Scientists and engineers want to improve drones so that their flight would be more efficient. We want drones that can fly for long distances and manoeuvre mind-air very precisely. So far we achieved great success, but drones still need a lot of improvement. Why not learn something from bats? Engineers at the University of British Columbia say that it‘s a great idea.
Bats are among nature’s best flyers. They can get into very tight spots and change direction very precisely. They are tough too, being able to fly for very long distances. Now engineers have captured the full complexity of bat flight in a three-dimensional computer model – this has never been done before. Scientists made a simple mock-up of a bat wing and tested it in a wind tunnel, mimicking the motion of the bat. They captured aeromechanical forces around the wing to see where the turbulent and smooth air goes and managed to build a complete model of bat flight. Scientists say that a better understanding of bat’s flight could lead to improvements in drone designs.
Bat wings are quite complex. They contain multiple joints and stretchable membranes and move in peculiar ways. In fact, scientists couldn’t accurately describe the flight of the bat up until now that these models were created. Previously scientists have suggested numerical models of bat flapping flight, but they were too simplified or even incomplete to be of real practical benefit in terms of using this information to create human-made flying machines. Bat wings morph during flight to fit different modes of flying. That is what makes them unique and such good flyers. But at the same time, bat wings are extremely difficult to emulate and describe. That is why computer simulations were never completely accurate.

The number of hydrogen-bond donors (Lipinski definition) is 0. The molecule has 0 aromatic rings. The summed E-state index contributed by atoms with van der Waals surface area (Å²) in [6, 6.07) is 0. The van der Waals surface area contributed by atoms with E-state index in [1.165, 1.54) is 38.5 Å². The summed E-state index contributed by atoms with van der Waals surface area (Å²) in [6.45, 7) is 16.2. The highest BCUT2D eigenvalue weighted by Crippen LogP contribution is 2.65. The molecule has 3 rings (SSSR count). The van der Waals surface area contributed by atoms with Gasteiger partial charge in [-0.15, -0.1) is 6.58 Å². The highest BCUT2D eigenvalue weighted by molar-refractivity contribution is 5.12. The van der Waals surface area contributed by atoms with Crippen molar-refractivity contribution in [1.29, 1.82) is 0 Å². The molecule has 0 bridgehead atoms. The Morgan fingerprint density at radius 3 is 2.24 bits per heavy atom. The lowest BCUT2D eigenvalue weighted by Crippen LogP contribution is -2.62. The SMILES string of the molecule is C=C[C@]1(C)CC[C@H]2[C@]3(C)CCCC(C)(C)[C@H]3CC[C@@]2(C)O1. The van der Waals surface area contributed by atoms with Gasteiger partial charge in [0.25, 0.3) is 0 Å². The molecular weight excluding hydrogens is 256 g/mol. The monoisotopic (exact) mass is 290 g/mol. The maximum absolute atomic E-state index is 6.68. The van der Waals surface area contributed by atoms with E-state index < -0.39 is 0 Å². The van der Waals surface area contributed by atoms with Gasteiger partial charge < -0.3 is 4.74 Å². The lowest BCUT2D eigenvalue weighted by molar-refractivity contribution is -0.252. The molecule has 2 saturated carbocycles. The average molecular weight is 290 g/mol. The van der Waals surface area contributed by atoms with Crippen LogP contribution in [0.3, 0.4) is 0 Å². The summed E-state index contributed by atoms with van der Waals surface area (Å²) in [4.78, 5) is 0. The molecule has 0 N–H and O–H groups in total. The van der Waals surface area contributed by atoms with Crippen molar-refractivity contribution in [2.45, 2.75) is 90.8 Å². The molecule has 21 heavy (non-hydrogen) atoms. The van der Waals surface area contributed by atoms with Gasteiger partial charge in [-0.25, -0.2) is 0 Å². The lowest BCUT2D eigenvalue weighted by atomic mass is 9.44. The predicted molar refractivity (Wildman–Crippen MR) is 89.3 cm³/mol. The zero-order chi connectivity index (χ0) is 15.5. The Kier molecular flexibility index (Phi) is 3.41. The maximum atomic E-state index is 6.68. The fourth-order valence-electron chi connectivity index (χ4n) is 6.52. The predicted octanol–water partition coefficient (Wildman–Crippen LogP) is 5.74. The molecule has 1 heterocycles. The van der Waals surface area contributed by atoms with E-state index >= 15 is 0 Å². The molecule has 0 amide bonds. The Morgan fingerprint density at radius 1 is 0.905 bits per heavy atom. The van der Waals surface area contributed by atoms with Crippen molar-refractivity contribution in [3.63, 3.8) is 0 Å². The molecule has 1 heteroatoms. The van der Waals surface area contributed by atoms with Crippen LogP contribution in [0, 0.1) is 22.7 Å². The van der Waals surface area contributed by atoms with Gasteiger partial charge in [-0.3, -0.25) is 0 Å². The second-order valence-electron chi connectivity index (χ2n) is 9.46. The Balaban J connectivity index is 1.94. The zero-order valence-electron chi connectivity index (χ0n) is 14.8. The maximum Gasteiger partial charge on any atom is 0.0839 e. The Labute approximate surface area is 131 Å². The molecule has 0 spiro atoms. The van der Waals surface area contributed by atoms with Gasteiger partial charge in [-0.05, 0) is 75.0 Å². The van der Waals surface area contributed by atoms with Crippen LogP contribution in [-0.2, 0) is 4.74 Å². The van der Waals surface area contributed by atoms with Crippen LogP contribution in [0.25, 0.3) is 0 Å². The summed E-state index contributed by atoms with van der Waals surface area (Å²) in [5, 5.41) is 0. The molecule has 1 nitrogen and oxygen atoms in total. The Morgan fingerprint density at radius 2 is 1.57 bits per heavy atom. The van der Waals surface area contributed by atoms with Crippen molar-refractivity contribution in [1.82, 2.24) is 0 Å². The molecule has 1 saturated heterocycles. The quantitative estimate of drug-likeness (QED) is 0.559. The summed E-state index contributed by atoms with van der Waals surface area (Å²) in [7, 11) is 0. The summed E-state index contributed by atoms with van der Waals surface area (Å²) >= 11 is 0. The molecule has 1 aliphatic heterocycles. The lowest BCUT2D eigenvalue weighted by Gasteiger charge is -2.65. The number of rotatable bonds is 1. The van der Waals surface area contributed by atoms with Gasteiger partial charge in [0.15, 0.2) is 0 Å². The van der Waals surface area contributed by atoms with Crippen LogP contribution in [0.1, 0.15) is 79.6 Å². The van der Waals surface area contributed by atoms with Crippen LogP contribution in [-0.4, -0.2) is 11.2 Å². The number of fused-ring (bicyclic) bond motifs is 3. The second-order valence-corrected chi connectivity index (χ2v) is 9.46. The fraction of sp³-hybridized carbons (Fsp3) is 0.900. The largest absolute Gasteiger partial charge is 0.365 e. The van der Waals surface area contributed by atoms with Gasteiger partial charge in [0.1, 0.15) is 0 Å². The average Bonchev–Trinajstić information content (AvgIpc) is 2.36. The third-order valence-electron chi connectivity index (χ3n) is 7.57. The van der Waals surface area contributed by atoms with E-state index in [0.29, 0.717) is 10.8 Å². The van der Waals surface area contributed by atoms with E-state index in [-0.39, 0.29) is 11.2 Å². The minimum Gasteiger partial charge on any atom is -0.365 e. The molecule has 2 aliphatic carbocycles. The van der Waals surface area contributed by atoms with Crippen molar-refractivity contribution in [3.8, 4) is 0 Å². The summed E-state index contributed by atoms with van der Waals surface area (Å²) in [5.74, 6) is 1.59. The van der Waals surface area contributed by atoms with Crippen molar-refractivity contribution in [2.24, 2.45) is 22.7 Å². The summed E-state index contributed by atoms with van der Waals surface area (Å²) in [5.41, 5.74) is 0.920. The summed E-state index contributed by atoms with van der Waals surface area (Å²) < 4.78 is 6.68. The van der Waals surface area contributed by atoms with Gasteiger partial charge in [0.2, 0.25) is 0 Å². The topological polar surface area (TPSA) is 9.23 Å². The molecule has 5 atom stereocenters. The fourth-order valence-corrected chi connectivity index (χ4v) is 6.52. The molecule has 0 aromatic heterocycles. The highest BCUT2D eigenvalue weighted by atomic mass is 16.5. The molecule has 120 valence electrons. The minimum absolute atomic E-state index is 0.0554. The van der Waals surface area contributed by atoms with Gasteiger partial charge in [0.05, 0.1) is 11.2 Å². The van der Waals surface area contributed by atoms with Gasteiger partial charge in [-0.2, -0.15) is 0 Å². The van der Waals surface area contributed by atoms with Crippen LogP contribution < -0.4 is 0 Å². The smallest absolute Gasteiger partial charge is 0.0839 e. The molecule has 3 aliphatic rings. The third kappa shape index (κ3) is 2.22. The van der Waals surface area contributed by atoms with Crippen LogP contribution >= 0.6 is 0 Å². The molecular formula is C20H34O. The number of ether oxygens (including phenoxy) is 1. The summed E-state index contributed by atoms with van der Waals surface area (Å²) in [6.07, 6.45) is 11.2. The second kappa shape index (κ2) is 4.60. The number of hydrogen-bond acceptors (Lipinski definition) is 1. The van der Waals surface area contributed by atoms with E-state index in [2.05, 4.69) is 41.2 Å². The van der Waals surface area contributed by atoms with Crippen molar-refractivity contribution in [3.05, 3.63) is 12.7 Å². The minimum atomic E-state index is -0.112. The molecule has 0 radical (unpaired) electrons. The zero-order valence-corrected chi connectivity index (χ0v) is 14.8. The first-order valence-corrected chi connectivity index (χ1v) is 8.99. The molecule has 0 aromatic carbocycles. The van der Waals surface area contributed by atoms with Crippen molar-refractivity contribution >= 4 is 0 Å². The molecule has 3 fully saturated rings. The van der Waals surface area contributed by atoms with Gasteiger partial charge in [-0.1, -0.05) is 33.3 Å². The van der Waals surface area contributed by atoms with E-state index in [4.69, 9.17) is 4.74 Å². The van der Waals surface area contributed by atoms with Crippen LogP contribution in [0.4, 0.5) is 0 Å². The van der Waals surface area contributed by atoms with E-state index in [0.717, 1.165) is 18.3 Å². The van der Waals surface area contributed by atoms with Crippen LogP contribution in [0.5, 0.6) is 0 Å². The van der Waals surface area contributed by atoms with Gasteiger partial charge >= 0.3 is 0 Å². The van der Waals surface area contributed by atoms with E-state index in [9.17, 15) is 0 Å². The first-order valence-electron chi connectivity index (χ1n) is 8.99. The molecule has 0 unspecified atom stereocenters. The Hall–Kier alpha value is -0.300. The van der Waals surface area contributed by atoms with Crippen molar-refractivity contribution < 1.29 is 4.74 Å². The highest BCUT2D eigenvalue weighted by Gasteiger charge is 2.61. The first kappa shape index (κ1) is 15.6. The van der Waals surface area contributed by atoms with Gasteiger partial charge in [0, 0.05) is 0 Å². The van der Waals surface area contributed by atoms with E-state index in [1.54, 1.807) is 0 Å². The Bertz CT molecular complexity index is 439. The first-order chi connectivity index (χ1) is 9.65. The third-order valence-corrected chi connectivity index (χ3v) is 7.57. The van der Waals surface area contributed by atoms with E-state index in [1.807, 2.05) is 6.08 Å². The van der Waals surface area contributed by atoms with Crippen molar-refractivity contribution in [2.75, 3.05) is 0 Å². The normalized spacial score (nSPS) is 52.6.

Scientists now created these 3D models of the bat’s flight. Although there is still some room for improvement, information they provide is already quite useful in terms of simulating bat’s flight in some sort of drones. Rajeev Jaiman, senior author of the study, said: “We’ll be working to further optimize the flapping motion. Once this is in place, we’ll have a foundation for designing efficient, agile, automated bats – think smart drones that can fly as a flock and serve as tools for business or for emergency response”.
Why would we want automated bats? Well, their flight could be more efficient than conventional drones, which would provide a quicker flight and more manoeuvrability. Also, drone-bats could fit in tighter spots and would adapt easier to changing conditions. They could be used for surveillance, reconnaissance, search and rescue or wildlife monitoring. However, these models are just the first steps towards emulating bat’s flight in real life.
Source: University of British Columbia